Oui ad­viced par­tic­i­pants to de­cide what kind of hor­ror story they wanted to write (Was it ter­ror? Sus­pense? A thriller?) and also con­tem­plat­ing how nec­es­sary a twist at the end was. Would it strengthen the con­clu­sion? Would it jus­tify the en­tire story? Would it sat­isfy the reader? One way of find­ing this out is to re­mem­ber a twist in a movie, and re­call how you felt as it ended.

It’s one thing to write a story, what you do with it after­wards can ac­tu­ally make or break it for you as an au­thor, ac­cord­ing to the fi­nal two ses­sions of the work­shop, on edit­ing and pub­lish­ing.

“When you do your first draft, you say ‘I’m done. I wrote it, I cleaned it up, I printed out a copy, it’s clean, I’m fin­ished.’ No, you’re not.

“A lot of writ­ers think so. They sub­mit their first draft and won­der why it doesn’t get published. Of course not, it’s no good,” au­thor Robert Raymer said in his ses­sion about rewrit­ing and edit­ing (he is the au­thor of Lovers And Strangers Re­vis­ited, win­ner of the 2009 Read­ers’ Choice Awards).

“You haven’t scratched the sur­face. The real part is the rewrit­ing. It’s the hard­est and most chal­leng­ing part of writ­ing.”

His ses­sion cov­ered, among other things, com­mon mis­takes made when sub­mit­ting sto­ries, and ways au­thors sab­o­taged them­selves by con­clud­ing their sto­ries badly. These in­cluded trick or “overly clever” end­ings, dras­ti­cally killing off main char­ac­ters, or worst of all, the “it was all a dream” end­ing.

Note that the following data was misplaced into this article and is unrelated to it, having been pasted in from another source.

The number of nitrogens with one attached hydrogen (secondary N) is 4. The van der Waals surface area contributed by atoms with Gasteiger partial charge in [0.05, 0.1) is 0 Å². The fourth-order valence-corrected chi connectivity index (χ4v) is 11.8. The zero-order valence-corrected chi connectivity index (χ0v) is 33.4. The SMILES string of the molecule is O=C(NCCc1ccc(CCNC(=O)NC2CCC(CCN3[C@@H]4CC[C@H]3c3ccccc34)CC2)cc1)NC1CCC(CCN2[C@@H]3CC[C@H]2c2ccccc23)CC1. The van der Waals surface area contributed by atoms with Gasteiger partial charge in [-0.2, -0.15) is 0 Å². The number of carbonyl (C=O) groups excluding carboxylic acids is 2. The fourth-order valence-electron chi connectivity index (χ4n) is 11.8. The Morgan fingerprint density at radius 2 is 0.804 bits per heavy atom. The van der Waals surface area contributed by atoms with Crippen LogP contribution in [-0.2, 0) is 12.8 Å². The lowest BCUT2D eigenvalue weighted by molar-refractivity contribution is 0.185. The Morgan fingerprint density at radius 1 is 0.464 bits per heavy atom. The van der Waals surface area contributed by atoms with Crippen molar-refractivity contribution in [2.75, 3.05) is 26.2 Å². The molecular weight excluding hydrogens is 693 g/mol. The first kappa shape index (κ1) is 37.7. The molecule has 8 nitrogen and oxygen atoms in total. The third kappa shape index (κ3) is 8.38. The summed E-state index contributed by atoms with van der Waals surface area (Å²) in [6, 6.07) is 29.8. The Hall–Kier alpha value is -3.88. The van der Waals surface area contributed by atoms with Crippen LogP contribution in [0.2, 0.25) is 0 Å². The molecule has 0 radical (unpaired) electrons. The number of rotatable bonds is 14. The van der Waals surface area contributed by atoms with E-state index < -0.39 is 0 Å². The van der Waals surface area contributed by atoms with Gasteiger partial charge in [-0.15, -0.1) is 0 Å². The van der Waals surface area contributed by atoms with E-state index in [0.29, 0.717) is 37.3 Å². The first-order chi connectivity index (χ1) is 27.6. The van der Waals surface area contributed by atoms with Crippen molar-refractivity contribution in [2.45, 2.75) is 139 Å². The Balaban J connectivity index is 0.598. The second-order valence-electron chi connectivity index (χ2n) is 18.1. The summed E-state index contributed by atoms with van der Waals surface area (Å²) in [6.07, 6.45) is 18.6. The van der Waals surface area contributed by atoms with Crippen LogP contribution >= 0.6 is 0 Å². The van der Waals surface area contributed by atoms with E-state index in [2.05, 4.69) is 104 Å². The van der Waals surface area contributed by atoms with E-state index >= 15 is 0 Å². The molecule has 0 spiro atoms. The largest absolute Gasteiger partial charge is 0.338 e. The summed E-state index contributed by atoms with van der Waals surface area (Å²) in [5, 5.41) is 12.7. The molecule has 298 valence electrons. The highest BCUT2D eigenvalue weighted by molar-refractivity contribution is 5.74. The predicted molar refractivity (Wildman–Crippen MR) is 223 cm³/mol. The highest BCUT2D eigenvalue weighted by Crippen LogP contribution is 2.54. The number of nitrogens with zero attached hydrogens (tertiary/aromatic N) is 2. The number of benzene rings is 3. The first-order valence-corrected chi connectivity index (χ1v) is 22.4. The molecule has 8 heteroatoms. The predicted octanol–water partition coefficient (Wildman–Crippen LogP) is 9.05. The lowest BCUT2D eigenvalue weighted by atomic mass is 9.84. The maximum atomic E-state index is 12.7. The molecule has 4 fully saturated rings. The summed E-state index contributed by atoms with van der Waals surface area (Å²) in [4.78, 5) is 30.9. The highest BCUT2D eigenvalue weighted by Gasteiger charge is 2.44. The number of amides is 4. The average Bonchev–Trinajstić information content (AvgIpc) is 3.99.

Wrap­ping up the work­shop was au­thor and pub­lish­ing con­sul­tant Kris Wil­liamson (au­thor of Son Com­plex, 2013), who cov­ered all the steps of pub­lish­ing, from writ­ing query let­ters to social media pres­ence to deal­ing with re­views. His ses­sion also cov­ered the ben­e­fits of self pub­lish­ing ver­sus tra­di­tional pub­lish­ing, and ways to spot “preda­tory pub­lish­ers” – those who pressure au­thors to pay them for do­ing what they are sup­posed to do as pub­lish­ers.

Many of the work­shop par­tic­i­pants said they are now in­spired to try their hand at pen­ning their own spooky sto­ries.

“I found it a good learn­ing ex­pe­ri­ence, with ideas and con­cepts I

have never thought be­fore. I am in­spired by the work­shop and its speak­ers, and aim to prac­tise what they preach,” said writer Charles Chiam, 28.

“It was very good. Very in­for­ma­tive, and it answers all your ques­tions. And the Q&A ses­sions help you fill in what­ever blank spa­ces that re­mained,” said home­maker Su­bathra Karunakaran, 48.

Here’s hop­ing that we’ll soon be see­ing a tor­rent of ter­ri­fy­ing ti­tles hit our lo­cal book­shelves. Watch out, Stephen King, you may soon have com­pe­ti­tion!

BookFest@Malaysia 2017 is on daily, from 10am to 10pm, un­til Sun­day, at the Kuala Lumpur Con­ven­tion Cen­tre. Ad­mis­sion is with pur­chase of the BookFest cat­a­logue at RM2.50 per en­try or RM10 for mul­ti­ple en­tries. Cat­a­logues are avail­able at all Pop­u­lar and Har­ris book­store out­lets na­tion­wide and also at the event’s en­trance.

En­trance is free for stu­dents 18 years old and be­low and se­nior cit­i­zens aged 60 and above.

For more in­for­ma­tion, visit face­book.com/BookFestMalaysia. Star Media Group is a media part­ner of BookFest@ Malaysia 2017.

— S.S KANESAN/The Star

Raymer ex­plain­ing ways to re­work a story dur­ing his ses­sion at the Pop­u­lar’s 3rd Writ­ing Work­shop: Hor­ror Sto­ries. The work­shop was part of the on­go­ing BookFest@Malaysia 2017